Categories - Consumer Experience, Featured, Mobile, Social Media
For people who have been in online marketing for a while, it’s been a long running joke that every year is the year of mobile. The rise in popularity of media check-in apps like Get Glue, and the fact that a major network legally streamed the Super Bowl online for the first time supported the theory this year. When I discovered the push by Shazam and others for the Super Bowl to be a true second screen experience, I was on the verge of drinking the Kool-Aid.
Unfortunately, the Super Bowl left me thirsty in this regard. Sure, the industry has made progress, but I can’t help but feel that a lack of creativity and clear call-to-actions left a lot on the mobile table this year.
My Mobile Super Bowl Experience
To test the mobile prowess of this year’s Super Bowl, I decided to use Shazam as my second screen tour guide. During every commercial and the halftime show, I let Shazam “listen” and took notes about each advertiser’s second screen offerings.
Note: While I was there for every commercial from kick-off to the end of the game, it is possible that the instance of Shazam running on my phone did not pick up on every commercial correctly. For the record, I was using an iPhone 3GS (I know I need to upgrade!) running iOS 5.0.1, was connected to Wi-Fi, and sat in a relatively quiet room about 6-feet from the TV.
Super Bowl Mobile Overview
After talking with fellow search agent Mike Solomon, who also wrote about mobile advertising during the Super Bowl, I believe the biggest takeaway from the event is that while companies have overcome many usability hurdles (I’m looking at you Flash) on their mobile websites, there is still a lack of synergy between their traditional media buys and online marketing efforts.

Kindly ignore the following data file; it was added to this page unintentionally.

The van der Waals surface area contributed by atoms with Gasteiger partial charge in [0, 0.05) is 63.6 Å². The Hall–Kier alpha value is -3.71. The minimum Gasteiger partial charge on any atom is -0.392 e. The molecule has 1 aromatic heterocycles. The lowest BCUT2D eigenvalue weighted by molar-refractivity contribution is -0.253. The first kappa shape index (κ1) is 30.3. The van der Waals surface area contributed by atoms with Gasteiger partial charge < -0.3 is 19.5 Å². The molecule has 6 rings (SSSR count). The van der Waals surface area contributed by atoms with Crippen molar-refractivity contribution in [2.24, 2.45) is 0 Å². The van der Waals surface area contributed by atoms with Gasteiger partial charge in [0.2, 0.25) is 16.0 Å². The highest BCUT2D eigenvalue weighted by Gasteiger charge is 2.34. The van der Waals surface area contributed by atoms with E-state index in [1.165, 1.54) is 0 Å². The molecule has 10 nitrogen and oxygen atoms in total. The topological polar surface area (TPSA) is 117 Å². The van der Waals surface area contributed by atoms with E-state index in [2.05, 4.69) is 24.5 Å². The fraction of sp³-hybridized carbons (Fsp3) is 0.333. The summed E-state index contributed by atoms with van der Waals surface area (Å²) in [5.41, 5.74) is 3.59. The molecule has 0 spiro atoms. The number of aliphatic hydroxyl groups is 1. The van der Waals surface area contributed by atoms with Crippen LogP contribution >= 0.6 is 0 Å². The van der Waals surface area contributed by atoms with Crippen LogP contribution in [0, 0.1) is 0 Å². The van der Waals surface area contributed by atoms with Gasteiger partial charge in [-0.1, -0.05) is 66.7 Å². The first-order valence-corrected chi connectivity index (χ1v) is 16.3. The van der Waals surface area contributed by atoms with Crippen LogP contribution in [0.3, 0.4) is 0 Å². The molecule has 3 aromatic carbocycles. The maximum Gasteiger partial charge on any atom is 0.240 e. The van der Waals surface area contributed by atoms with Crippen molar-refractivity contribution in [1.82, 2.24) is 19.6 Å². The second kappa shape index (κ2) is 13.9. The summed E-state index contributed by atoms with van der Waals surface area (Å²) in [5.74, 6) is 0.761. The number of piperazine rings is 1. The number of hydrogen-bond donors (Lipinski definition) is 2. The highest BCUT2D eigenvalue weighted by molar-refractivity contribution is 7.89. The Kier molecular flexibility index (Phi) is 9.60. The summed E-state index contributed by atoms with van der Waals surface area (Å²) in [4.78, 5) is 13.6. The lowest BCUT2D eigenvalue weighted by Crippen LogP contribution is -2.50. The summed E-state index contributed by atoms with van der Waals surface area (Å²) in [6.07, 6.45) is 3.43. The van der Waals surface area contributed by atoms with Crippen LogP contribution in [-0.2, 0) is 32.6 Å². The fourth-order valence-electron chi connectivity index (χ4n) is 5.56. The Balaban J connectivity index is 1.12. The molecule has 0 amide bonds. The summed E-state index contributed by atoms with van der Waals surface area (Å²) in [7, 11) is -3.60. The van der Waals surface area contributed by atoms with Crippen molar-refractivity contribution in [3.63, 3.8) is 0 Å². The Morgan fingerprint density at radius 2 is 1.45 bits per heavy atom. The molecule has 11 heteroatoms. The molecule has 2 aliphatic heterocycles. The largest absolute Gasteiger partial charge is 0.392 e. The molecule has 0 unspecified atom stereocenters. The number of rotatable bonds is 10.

There were very few call-to-actions in the Super Bowl commercials, much less ones that provided a compelling reason for people to put down their nachos and pick up their smart phones. The only specific commercial that comes to mind that did implore viewers to take action is GoDaddy, which despite recent negative coverage regarding SOPA and a long history of shameless sex-fueled advertising, has managed to develop dominant mind-share for domain registration.
Every business that produced commercials does not rely as heavily as GoDaddy on web traffic and social media engagement to drive sales, but it seems awfully foolish to spend millions of dollars on a commercial that generates millions of impressions without a more holistic marketing strategy.
Super Bowls Ads – Shazam Winners
I’m still not sure how people were supposed to know to use Shazam while listening to commercials, but for those who did there were a handful of brands that executed very well.
Pepsi ran a Shazam-enabled ad in the first and third quarters and both ads utilized the platform quite well. The first, Where there’s Pepsi, there’s music, produced a branded image with a clear call-to-action and several options for consuming and re-sharing content.
(Pepsi’s Shazam landing page)
From the landing page mobile phone users were able to watch the music video, download the song, watch the TV commercial on YouTube, share the commercial on Facebook and Twitter, and go to a special Sound Off With Pepsi website.
(Pepsi’s “Sound Off With Pepsi” website)
Not surprisingly, Best Buy did a great job taking advantage of Shazam’s second screen experience. For starters, they provided users with a clear incentive to check out their website.
(Clicking the” Choose Phone Freedom” image brought users to a mobile landing page)